SME numbers reach six-year high
The number of active SMEs across the UK has reached a six-year high of 2.16 million in 2013, according to new data.
Nine out of ten industry sectors have seen an increase during the last two years, with SME growth outpacing that of large industries during the same time period.
The SME Growth Monitor from the National Association for Commercial Financial Brokers suggests that the economic recovery is boosting the number of start-up companies.
During the last two years, SME numbers have swelled by 4.2% – an increase of 86,435 companies compared with a 3.3% rise in the number of large employers.
In terms of individual countries, England fares best with 4.6% growth in SME numbers and ranks just marginally ahead of Scotland (4.5%).
In both cases, SME growth is significantly higher than that of large businesses with rates in both countries up by 3.3% and 3.9% respectively.
The knock-on effects of widespread growth
The post-2011 boom has been widespread across many industries, with the only exceptions to growth being in the construction and wholesale sectors.
Professional, scientific and technical industries saw the largest increase, with almost 36,000 new businesses set up in the past two years.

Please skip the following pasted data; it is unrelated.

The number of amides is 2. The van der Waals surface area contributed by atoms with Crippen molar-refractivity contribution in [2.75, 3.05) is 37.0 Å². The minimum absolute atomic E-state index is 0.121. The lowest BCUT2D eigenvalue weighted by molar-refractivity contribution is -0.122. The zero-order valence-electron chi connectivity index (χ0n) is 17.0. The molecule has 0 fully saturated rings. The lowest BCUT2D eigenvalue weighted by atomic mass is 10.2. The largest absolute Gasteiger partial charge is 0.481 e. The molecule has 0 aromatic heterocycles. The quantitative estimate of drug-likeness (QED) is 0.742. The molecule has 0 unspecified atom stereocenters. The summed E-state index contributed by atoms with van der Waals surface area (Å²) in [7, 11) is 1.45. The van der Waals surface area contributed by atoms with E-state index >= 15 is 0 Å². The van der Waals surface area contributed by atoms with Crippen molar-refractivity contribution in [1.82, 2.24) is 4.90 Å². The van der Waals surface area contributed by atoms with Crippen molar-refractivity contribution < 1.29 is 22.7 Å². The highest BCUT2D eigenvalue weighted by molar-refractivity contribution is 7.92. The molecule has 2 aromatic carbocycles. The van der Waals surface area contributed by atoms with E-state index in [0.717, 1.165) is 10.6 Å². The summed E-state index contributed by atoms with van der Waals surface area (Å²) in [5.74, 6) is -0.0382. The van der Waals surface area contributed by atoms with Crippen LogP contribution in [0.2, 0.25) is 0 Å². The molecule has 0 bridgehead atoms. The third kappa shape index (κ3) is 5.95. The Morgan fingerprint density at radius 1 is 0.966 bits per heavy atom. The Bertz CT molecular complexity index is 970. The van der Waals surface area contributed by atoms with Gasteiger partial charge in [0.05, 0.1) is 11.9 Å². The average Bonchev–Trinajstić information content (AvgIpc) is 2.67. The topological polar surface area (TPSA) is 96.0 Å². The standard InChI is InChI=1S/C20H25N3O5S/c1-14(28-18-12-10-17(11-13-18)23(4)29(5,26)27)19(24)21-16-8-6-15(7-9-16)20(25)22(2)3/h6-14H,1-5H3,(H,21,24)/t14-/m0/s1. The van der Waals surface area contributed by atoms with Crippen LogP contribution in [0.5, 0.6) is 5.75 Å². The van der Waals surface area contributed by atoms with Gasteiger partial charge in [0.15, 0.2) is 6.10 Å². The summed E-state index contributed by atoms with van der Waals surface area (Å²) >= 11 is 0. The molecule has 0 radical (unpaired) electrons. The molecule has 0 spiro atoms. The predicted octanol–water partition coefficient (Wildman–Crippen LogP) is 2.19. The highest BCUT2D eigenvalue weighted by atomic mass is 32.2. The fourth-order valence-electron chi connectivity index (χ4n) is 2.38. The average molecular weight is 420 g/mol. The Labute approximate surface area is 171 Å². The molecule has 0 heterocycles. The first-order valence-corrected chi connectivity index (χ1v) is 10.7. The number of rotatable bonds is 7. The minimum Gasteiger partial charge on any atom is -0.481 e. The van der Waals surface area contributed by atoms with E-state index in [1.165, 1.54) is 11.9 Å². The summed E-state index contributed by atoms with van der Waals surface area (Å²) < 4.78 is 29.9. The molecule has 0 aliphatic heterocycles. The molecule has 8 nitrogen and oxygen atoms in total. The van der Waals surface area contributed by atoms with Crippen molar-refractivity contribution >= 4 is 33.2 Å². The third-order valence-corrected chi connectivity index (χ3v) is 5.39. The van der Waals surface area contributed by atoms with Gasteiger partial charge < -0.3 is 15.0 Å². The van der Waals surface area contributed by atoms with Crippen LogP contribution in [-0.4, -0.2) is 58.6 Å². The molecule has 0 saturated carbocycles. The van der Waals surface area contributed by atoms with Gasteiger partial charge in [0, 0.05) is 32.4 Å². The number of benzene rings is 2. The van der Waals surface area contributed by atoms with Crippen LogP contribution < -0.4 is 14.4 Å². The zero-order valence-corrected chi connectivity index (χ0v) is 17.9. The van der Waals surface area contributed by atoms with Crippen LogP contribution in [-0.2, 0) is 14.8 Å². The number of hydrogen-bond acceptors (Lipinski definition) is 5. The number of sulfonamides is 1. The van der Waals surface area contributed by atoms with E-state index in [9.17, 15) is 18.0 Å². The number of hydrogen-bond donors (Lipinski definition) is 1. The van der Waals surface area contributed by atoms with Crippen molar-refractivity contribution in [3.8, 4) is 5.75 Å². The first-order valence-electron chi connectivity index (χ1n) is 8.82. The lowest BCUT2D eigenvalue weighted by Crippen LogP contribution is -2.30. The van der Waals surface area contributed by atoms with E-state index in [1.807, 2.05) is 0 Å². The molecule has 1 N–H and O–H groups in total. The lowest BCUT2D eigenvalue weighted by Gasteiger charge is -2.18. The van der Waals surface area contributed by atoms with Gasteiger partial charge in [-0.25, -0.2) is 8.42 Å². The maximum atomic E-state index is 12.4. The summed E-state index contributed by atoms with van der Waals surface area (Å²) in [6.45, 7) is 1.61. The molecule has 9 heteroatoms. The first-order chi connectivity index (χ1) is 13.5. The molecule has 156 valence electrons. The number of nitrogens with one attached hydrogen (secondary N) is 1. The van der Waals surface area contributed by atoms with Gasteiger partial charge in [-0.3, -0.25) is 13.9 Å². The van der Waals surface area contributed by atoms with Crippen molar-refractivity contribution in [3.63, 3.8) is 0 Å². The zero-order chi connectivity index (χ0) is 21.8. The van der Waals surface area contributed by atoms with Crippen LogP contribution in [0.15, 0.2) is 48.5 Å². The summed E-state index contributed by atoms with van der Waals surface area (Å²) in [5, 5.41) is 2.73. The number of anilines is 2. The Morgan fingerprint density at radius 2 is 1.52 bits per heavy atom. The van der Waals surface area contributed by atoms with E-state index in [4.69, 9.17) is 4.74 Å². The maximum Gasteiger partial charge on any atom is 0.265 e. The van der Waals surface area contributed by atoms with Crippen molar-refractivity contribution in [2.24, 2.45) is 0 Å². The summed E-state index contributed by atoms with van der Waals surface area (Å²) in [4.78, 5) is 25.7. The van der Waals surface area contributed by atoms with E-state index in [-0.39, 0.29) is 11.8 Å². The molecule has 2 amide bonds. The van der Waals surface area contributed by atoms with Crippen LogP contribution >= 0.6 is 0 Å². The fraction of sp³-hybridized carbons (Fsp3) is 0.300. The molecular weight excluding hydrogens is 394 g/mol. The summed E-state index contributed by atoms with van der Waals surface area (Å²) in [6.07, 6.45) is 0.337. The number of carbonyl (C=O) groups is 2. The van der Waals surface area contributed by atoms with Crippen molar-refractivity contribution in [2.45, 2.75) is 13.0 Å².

Information and communication also grew (by around 18,000), while health (6,535), property (5,580) and agriculture (4765) also increased.
The greatest shift in sector demographics is in public administration and defence, with nearly twice as many SMEs as in 2011 but with fewer large employers.
However, it is not all positive news as growth rates in the UK business population actually slowed between 2012 and 2013, impacting upon SMEs more than larger companies.
The yearly rate of SME expansion fell from 3.3% to 0.9%, while growth in larger companies remained relatively stable – falling from 1.7% in 2012 to 1.6% in 2013.
With growth rates being held back, the threat of insolvency or company administration for some companies will remain, as the funding is not there to guarantee survival.
As a result, the use of corporate recovery services could be required to help save those businesses who are struggling as a result of being unable to expand.
By Phil Smith